The Confidence of Your Inner Child

“Don’t be mad, 
cause I’m doing me
Better than you doing you.”

Childish Gambino (Donald Glover)

What did you love to do when you were a kid? (What did you love to do when you were alone, or with friends?) Was it build huge structures and worlds out of legos? Was it drawing weird creatures and imagining them coming to life?

When I was growing up I did so many things.  I would draw, build legos, fight imaginary battles with a tree branch as a sword (still have the scar to prove it) My sisters and I grew up in a great neighborhood with a flock of kids the same age. We would bike, skateboard, run around, climb things we weren’t supposed to and all manner of shenanigans. (My own version of sandlot)  

The older I get, the more value I see in being childish. I have a strong gut feeling that the closer we get to our inner child, the closer we are to our true self. Our true self is the kind of person we would love to be, someone who doesn’t shy away from uncomfortable things, or from trying new things. Someone who just does things. Someone who is resilient, kind, insightful, opinionated and capable living past fear, and boldly moving on from failure.

Our inner child Is filled with wonder and possibility and has no doubt about who he or she is, no fear of failure, no worry or stress about what to do or who to be. Our inner child just is — he / she loving who we are, the way we are.

I think as kids we feel invincible. 
We don’t shy away from things, because what’s there to shy away from?

But somewhere down the line circumstance tells us to be cautious.
And in some cases, the circumstance is right. We should be cautious. Crossing the street can be dangerous. Sometimes stranger-danger is no joke. And if you jump off enough things, you’re bound to injure yourself.  The problem is being cautious is a slippery slope towards being hesitant.

We are hesitant to make new friends because, ‘what if they don’t like me?’
We are hesitant to try new things because, ‘what if I suck at it?’
We are hesitant to go outside our comfort zones because, ‘what if I embarrass myself?’

And the inner child in all of us says 'So What?'

Kids don’t think, ‘man I really suck at this’. 

No! They think they’re great at everything! And maybe their josh-awful at it, but at least they are trying. To master anything, you must start as a beginner, just like everyone else, and then you must give it your all.

So what if I embarrass myself? Own it. Go ahead embarrass yourself. What’s it to them? By stepping outside your comfort zone, you’re doing what 80% (just made up that number) of the population won’t do. Be proud of that.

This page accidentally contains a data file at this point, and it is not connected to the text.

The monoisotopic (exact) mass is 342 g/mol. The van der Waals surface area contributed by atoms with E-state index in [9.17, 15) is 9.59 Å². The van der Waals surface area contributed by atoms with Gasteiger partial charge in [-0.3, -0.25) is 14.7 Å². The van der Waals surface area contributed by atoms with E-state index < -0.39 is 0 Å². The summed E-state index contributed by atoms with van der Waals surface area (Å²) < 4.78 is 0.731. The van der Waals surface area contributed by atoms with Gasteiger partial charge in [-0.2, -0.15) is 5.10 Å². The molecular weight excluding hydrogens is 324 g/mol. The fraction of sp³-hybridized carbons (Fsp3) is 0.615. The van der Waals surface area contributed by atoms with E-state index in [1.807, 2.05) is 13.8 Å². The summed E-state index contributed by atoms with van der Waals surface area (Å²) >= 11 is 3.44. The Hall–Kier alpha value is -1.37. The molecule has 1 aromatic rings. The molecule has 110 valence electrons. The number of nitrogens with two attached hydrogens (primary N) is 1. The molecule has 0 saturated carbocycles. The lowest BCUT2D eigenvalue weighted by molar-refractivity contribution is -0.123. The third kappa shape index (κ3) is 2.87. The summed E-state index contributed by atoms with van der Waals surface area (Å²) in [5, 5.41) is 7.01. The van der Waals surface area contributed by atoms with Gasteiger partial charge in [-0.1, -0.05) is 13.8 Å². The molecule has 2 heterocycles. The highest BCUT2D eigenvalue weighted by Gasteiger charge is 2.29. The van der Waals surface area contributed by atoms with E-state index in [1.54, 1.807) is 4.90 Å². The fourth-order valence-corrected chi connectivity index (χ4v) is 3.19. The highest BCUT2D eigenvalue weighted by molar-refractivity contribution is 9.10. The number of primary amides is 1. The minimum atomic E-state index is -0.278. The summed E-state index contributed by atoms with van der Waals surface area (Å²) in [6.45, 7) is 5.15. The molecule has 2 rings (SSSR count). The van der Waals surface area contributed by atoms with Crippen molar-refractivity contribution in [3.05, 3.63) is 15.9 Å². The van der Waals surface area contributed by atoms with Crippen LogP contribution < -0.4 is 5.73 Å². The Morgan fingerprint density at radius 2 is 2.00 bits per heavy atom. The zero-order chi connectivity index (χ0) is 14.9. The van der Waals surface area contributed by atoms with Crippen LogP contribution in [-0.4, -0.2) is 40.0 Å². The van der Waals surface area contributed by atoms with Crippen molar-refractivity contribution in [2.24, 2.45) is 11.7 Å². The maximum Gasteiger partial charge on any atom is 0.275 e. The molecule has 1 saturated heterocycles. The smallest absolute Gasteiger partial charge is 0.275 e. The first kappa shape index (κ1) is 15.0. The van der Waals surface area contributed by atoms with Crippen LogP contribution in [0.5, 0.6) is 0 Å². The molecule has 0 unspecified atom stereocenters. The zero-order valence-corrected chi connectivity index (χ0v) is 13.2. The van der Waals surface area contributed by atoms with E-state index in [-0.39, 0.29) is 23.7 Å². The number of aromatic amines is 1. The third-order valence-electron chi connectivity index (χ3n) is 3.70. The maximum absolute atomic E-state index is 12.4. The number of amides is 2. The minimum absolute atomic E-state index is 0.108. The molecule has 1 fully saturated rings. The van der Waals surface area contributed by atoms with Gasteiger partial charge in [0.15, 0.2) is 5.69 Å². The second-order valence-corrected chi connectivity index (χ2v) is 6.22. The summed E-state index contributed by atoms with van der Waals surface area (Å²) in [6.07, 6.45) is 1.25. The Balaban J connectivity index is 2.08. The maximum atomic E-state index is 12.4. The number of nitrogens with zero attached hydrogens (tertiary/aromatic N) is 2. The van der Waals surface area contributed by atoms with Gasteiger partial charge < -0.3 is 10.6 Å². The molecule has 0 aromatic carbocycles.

As humans, we are not invincible. (Just vincible) But that doesn’t mean we play our life safe. Be cautiously optimistic. Feel invincible while being smarter too.
You might end up worse, or better off. Play it safe and you’ll only get the same.

Your challenge today is to do something you loved to do as a kid. (Something no average mainstream abiding adult would ever do... scratch that — especially what no average mainstream abiding adult would ever do)

It could be something as simple as an activity you haven’t done in years: 
Throw frisbee with a friend, play pretend and build an epic imaginary adventure across your city, join a pickup basketball game with strangers at the YMCA. Build a pillow fort with your kids. (Building a pillow fort is always a great idea)


Whatever you do, the sillier the better. There are no brownie points for half-assing things. (Sure you could play Mario, but so is everyone else in the world, 50 years old and down)

Challenge: Do something childish.

Call a friend and invite them to do it too.

Take a photo, tell me what you did! tag me @renaissance.life on Instagram or email me Josh@renaissancelife.com. Make it public for all to see. Make them jealous of your new childlike freedom.

Stay BOLD, Keep Pursuing,

— Josh Waggoner

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“The most sophisticated people I know - inside they are all children. ” ― Jim Henson

"I think you have to keep a childlike quality to play music or make a record." — Beck

"You gain strength, courage, and confidence by every experience in which you really stop to look fear in the face. You are able to say to yourself, 'I lived through this horror. I can take the next thing that comes along.'" — Eleanor Roosevelt